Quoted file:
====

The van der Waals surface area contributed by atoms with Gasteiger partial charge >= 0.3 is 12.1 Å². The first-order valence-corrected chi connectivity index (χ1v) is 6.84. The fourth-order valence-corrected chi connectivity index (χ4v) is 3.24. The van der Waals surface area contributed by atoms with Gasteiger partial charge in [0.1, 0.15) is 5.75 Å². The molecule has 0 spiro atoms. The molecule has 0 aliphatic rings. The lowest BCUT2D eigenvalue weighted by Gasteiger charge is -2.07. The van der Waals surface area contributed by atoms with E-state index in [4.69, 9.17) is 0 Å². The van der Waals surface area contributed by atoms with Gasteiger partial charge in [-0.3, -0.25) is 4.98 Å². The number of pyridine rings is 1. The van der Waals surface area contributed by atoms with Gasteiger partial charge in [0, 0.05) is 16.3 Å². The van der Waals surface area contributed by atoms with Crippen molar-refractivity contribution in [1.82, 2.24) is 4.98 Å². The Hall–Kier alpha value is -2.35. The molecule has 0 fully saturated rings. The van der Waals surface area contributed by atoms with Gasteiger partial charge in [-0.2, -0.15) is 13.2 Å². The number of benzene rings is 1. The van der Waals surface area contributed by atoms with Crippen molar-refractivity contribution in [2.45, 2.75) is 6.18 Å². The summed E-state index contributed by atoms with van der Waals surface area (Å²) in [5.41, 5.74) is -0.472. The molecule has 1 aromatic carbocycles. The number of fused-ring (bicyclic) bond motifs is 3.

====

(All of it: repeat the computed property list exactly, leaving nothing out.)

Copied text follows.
The van der Waals surface area contributed by atoms with Gasteiger partial charge >= 0.3 is 12.1 Å². The first-order valence-corrected chi connectivity index (χ1v) is 6.84. The fourth-order valence-corrected chi connectivity index (χ4v) is 3.24. The van der Waals surface area contributed by atoms with Gasteiger partial charge in [0.1, 0.15) is 5.75 Å². The molecule has 0 spiro atoms. The molecule has 0 aliphatic rings. The lowest BCUT2D eigenvalue weighted by Gasteiger charge is -2.07. The van der Waals surface area contributed by atoms with E-state index in [4.69, 9.17) is 0 Å². The van der Waals surface area contributed by atoms with Gasteiger partial charge in [-0.3, -0.25) is 4.98 Å². The number of pyridine rings is 1. The van der Waals surface area contributed by atoms with Gasteiger partial charge in [0, 0.05) is 16.3 Å². The van der Waals surface area contributed by atoms with Crippen molar-refractivity contribution in [1.82, 2.24) is 4.98 Å². The Hall–Kier alpha value is -2.35. The molecule has 0 fully saturated rings. The van der Waals surface area contributed by atoms with Gasteiger partial charge in [-0.2, -0.15) is 13.2 Å². The number of benzene rings is 1. The van der Waals surface area contributed by atoms with Crippen molar-refractivity contribution in [2.45, 2.75) is 6.18 Å². The summed E-state index contributed by atoms with van der Waals surface area (Å²) in [5.41, 5.74) is -0.472. The molecule has 1 aromatic carbocycles. The number of fused-ring (bicyclic) bond motifs is 3.